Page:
The amounts involved are not substantial and there are a number of conditions that must be met. These include:
- The spouse receiving the transferred allowance must not be a higher rate tax payer.
- The receiving spouse must be resident in the UK for tax purposes.
- The amount of the allowance that can be transferred is limited to £1,050 for 2015-16, and 10% of the personal allowance in subsequent years.
- Neither spouse must be eligible to claim the Married Couple’s Allowance (MCA). This only affects couples where one spouse was born before 5 April 1935.
From a tax planning point of view this will benefit couples where one partner does not earn sufficient income to utilise all of their personal tax allowance, and the other partner is paying tax at no more than the basic rate.
The existing MCA will continue to be available to elderly couples that qualify.
If you were married before 5 December 2005 and at least one spouse was born before 6 April 1935, the husband can claim Married Couple's Allowance. HM Revenue & Customs (HMRC) reduces your tax bill by 10% of the Married Couple's Allowance to which you're entitled. The actual amount depends on the husband's income.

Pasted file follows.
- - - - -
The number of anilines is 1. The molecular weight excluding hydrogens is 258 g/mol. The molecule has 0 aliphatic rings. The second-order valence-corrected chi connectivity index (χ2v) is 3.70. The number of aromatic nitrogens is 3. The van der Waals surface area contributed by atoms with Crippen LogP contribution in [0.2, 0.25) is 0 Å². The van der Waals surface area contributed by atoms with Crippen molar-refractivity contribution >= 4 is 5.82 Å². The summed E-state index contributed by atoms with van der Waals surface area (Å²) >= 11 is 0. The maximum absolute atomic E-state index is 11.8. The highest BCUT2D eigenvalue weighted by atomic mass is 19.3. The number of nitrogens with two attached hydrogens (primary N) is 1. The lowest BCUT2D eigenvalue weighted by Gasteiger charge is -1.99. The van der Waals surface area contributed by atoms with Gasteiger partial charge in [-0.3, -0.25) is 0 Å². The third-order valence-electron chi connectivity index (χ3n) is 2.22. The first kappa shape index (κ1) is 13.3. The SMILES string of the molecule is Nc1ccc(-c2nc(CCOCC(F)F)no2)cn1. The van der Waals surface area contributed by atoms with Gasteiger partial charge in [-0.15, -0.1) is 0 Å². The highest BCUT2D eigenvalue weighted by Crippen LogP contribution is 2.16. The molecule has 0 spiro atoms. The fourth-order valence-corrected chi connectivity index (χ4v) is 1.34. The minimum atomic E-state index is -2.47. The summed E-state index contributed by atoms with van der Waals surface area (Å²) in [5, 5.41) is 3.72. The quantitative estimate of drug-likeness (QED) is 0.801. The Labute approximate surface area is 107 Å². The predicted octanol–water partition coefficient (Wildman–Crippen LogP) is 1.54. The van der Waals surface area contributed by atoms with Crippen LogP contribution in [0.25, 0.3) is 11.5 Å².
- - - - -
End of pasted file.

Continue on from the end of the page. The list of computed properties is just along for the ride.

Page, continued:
If you married on or after 5 December 2005 or are in a civil partnership and living together and at least one spouse or partner was born before 6 April 1935, the person with the higher income can claim Married Couple's Allowance.
HMRC reduce the claimant's tax bill by 10% of the Married Couple's Allowance to which he or she is entitled. The actual amount depends on the income of the spouse or civil partner with the higher income.
If one of you dies, or if you divorce or separate, you'll still get Married Couple's Allowance for the whole of that tax year.